His paintings adorn the walls in the airport terminal building, depicting aspects of life in and around Broken Hill.  Some are shown here at right.

 

Pro hart designed sculptures can be seen in Broken Hill, such as The Ant and End of Shift on display at the Kintore Reserve.

 

On 28th March 2006 Pro Hart died at his home in Broken Hill.  Read Pro Hart's biography.  

 

Paintings on a wall at the Broken Hill Airport, painted by Geoff De Main. 

 

 

Today there are numerous art galleries around the town, outnumbering the hotels, and a hotel where the walls are a gallery of art; the Palace Hotel.

 

 

 

 

Jack Absalom was born in 1927 in Port Augusta, South Australia, Jack Absalom worked in the North Mine at Broken Hill, New South Wales, where he has resided for the past 66 years. He was brought up in the Nullarbor, west of Port Augusta, and from an early age developed a wide knowledge of the Australian outback from Aboriginals.

 

In 1972, Absalom made a trip to the Flinders Ranges with a group of artists. Although he had never before painted, he felt a great urge to paint the landscape and a natural talent was discovered. He became one of the members of the Brushmen of the Bush; a group of five artists who exhibited in Australia and all over the world raising money for charity. In 1997 he opened his gallery in Broken Hill which showcases his oil paintings, prints, publications, DVDs and his opal collection. Each year Absalom would disappear into the Australian outback for two months to paint.

 

He also starred in a number of television series produced by the Australian Broadcasting Corporation (ABC) covering survival techniques and documentaries on the Australian outback.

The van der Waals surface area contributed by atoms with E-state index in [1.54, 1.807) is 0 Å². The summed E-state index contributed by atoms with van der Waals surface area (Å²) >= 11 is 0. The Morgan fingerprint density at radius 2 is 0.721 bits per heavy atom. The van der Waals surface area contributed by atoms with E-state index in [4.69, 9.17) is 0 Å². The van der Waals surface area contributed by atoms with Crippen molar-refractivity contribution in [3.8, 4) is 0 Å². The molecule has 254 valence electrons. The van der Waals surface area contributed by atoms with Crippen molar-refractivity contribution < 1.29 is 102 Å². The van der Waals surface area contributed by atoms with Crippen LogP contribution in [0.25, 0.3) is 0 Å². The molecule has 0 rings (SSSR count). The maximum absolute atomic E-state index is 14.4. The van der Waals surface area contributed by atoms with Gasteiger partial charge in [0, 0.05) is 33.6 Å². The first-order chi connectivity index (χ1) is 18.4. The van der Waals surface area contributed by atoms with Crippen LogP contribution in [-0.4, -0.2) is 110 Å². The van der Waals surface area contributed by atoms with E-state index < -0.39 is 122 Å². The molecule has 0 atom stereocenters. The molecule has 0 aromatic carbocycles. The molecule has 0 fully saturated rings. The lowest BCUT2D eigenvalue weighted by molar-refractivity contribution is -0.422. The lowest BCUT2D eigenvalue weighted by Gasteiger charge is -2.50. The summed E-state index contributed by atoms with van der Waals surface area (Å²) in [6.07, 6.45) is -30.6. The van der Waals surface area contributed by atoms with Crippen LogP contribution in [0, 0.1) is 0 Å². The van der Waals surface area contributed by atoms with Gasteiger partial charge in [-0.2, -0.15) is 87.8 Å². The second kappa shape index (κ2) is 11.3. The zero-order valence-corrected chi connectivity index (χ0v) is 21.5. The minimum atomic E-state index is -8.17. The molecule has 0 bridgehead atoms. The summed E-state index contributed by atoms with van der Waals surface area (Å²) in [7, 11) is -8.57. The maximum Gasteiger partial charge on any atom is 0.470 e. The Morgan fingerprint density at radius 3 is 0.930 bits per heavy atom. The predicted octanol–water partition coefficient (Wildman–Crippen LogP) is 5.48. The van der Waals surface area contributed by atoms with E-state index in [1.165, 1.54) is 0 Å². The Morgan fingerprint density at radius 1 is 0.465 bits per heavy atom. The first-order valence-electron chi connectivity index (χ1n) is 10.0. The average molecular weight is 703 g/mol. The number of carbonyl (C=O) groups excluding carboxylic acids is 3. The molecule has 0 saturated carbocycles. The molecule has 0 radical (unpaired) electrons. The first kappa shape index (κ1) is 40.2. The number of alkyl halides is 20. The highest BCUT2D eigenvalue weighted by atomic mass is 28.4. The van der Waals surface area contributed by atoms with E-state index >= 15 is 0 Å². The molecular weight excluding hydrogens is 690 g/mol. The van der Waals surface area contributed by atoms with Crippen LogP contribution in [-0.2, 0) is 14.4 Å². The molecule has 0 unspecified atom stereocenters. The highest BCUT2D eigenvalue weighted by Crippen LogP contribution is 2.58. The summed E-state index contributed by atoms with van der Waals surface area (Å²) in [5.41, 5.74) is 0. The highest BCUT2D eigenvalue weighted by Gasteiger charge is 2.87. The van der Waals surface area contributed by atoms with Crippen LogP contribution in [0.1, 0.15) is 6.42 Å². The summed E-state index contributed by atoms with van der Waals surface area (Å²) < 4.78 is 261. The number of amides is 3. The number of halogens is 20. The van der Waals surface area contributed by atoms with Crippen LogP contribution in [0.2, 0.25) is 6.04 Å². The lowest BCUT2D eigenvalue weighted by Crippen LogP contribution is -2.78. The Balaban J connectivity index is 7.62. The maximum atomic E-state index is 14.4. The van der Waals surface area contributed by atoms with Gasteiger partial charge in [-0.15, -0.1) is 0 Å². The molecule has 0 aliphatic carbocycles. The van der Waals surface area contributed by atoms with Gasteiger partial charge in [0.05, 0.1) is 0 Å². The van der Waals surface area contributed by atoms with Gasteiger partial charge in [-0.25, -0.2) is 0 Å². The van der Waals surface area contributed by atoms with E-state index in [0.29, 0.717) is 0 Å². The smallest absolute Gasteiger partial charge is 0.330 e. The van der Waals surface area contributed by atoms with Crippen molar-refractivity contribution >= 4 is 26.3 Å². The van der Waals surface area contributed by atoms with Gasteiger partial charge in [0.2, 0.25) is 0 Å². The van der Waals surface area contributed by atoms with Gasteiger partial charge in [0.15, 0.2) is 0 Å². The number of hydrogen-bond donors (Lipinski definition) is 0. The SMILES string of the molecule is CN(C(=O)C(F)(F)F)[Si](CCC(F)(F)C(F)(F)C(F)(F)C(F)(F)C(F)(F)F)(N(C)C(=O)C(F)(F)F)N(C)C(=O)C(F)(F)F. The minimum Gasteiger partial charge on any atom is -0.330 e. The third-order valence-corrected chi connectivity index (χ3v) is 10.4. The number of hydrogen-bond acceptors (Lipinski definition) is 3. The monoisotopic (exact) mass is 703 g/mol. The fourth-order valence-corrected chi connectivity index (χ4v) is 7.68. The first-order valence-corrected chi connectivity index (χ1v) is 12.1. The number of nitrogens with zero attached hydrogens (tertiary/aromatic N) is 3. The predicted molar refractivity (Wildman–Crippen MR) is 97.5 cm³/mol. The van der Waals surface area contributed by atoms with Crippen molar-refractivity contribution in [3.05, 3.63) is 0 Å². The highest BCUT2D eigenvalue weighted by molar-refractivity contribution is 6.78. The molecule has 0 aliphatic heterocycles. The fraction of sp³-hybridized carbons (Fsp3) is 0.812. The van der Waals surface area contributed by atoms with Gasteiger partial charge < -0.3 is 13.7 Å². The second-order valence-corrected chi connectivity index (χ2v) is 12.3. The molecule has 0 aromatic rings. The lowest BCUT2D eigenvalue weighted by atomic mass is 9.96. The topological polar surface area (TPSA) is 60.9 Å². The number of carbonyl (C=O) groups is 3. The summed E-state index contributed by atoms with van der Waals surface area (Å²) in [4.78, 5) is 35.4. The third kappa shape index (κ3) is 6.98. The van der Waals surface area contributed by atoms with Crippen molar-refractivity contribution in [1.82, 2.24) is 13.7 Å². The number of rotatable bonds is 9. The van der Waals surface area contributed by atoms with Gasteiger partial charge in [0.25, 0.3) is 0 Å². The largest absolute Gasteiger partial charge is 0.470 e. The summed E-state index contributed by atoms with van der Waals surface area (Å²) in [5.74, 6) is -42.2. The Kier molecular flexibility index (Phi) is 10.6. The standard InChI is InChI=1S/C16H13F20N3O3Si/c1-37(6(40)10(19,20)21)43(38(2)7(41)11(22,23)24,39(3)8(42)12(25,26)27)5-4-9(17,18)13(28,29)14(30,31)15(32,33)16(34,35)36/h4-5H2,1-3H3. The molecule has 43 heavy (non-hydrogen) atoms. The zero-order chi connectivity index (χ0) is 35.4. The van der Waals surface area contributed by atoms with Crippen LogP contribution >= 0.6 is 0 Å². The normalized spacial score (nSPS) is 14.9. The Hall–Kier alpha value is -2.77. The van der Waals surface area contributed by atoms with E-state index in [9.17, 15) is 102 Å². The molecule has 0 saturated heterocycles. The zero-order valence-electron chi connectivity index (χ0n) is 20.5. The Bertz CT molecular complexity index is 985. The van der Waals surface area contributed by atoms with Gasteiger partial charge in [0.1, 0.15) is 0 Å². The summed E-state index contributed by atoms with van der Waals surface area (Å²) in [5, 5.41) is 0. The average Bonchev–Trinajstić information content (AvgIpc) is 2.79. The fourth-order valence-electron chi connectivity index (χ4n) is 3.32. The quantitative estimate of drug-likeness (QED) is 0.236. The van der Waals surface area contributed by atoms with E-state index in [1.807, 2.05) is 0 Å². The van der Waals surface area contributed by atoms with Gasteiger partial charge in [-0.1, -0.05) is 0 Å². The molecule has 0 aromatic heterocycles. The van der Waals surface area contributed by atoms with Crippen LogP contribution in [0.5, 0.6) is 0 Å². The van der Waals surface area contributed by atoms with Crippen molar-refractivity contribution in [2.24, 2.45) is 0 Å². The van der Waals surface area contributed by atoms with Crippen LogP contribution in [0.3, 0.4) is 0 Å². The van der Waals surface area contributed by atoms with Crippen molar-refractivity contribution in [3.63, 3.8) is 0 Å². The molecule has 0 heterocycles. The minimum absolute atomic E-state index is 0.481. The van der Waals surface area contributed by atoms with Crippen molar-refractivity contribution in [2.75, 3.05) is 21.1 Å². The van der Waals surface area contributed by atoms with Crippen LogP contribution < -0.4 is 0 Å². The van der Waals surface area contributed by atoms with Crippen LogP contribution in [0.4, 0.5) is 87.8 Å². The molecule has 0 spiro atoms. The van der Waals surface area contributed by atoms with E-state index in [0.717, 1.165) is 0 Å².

Absalom has been the recipient of various awards, including “Australian Achiever of the Year Award” 1988 and the “Advance Australia Award” in 1995 both acknowledging his contribution to art; “Broken Hill Citizenship Award” for his promotion of Broken Hill; and “Medal of the Order of Australia” (OAM) in 2006 for service to the visual arts as a painter and to the community through fundraising for a range of charitable organisations. 

 

Biography of Jack Absalom from Wikipedia

 

Silver City Mint and Art Centre in Chloride Street displays and sells art and jewellery.  It is also home to The Big Picture, a landscape 100 metres long and 12 metres high, said to be the largest in the world to be painted by one person.  Artist Ando created this multi-dimensional acrylic on canvas painting in 2001-2001. 

We will see more Sculptures at the Living Desert Reserve
 
The Broken Hill area has been the venue used in many movies, particularly the Silver
Follow our visit to Broken Hill and Far Western New South Wales on the following pages
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At the corner of Sulphide and Blende Streets outside the City Council Chambers, Jamieson's Shaft sculpture was created by sculptor Max Lyle in 1979.
 
From plaque in site: